Trump administration sanctions Chinese officials over human rights abuses against Uyghur Muslims
The Trump administration on Thursday imposed sanctions on three Chinese Communist Party (CCP) officials over its treatment of minorities in the Xinjiang region, where Uyghurs and other minorities are suffering forced labor and other human rights abuses.
“The United States will not stand idly by as the CCP carries out human rights abuses targeting Uyghurs, ethnic Kazakhs and members of other minority groups in Xinjiang, to include forced labor, arbitrary mass detention and forced population control, and attempts to erase their culture and Muslim faith,” Secretary of State Mike Pompeo said in a statement announcing sanctions from the State Department.
The sanctions are aimed at three senior officials in Xinjiang, and it makes them and their family members ineligible for entry into the U.S. Pompeo said additional visa restrictions were being placed on other officials believed to be involved or responsible for abuses against minorities.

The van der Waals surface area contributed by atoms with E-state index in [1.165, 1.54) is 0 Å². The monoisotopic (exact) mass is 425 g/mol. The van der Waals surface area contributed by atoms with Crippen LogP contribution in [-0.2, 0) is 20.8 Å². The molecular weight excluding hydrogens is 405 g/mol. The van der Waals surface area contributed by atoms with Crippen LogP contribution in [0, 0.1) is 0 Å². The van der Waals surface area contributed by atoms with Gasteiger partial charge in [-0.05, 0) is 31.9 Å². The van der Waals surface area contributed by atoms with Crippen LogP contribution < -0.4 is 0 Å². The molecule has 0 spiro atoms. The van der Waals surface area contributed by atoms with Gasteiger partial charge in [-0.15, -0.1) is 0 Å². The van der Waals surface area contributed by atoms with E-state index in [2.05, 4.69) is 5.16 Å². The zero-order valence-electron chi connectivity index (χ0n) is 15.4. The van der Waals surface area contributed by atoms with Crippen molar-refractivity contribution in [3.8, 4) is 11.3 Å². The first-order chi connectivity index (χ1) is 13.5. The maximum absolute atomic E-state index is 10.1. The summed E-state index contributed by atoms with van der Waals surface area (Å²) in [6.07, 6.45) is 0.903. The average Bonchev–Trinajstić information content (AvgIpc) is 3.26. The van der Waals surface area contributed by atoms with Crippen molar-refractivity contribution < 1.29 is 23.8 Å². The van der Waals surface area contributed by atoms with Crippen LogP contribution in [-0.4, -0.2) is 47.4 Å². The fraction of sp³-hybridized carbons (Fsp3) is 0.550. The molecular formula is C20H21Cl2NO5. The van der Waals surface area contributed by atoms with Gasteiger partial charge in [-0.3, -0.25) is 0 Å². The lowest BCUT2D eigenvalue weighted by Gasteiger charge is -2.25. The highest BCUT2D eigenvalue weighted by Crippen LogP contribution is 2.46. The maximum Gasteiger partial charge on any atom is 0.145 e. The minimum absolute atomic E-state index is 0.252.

The three officials named were Chen Quanguo, the party secretary of the Xinjiang Uighur Autonomous Region in northwest China and a member of the Politburo; Zhu Hailun, party secretary of the Xinjiang political and legal committee; and Wang Mingshan, party secretary of the Xinjiang public security bureau.
Additionally, the Treasury announced it had imposed sanctions on the Xinjiang Public Security Bureau and four current or former officials for their roles in “serious human rights abuses.” One of those officials is also accused of abuses in the Tibetan areas.
The Chinese government is believed to have detained more than a million ethnic Turkic minorities. They are held in internment camps and subjected to forced labor, forced abortion, sterilization and other abuse.
China initially denied the existence of the camps but has since said they are training facilities aimed at countering Muslim extremism and separatism.
The move marks the latest in a deteriorating relationship between the U.S. and the Chinese, coming on top of the spread of the coronavirus — which originated in Wuhan, China — and the Chinese incursion into freedoms in Hong Kong.
White House Press Secretary Kayleigh McEnany told reporters that the actions were one of a number of “strong actions against human rights abuses by the Chinese Communist Party” that include export controls and the signing of the Uyghur Human Rights Policy Act, which condemned the abuses.
“We’ve taken a very strong stance on the side of human rights and against the atrocities we’ve seen,’ she said.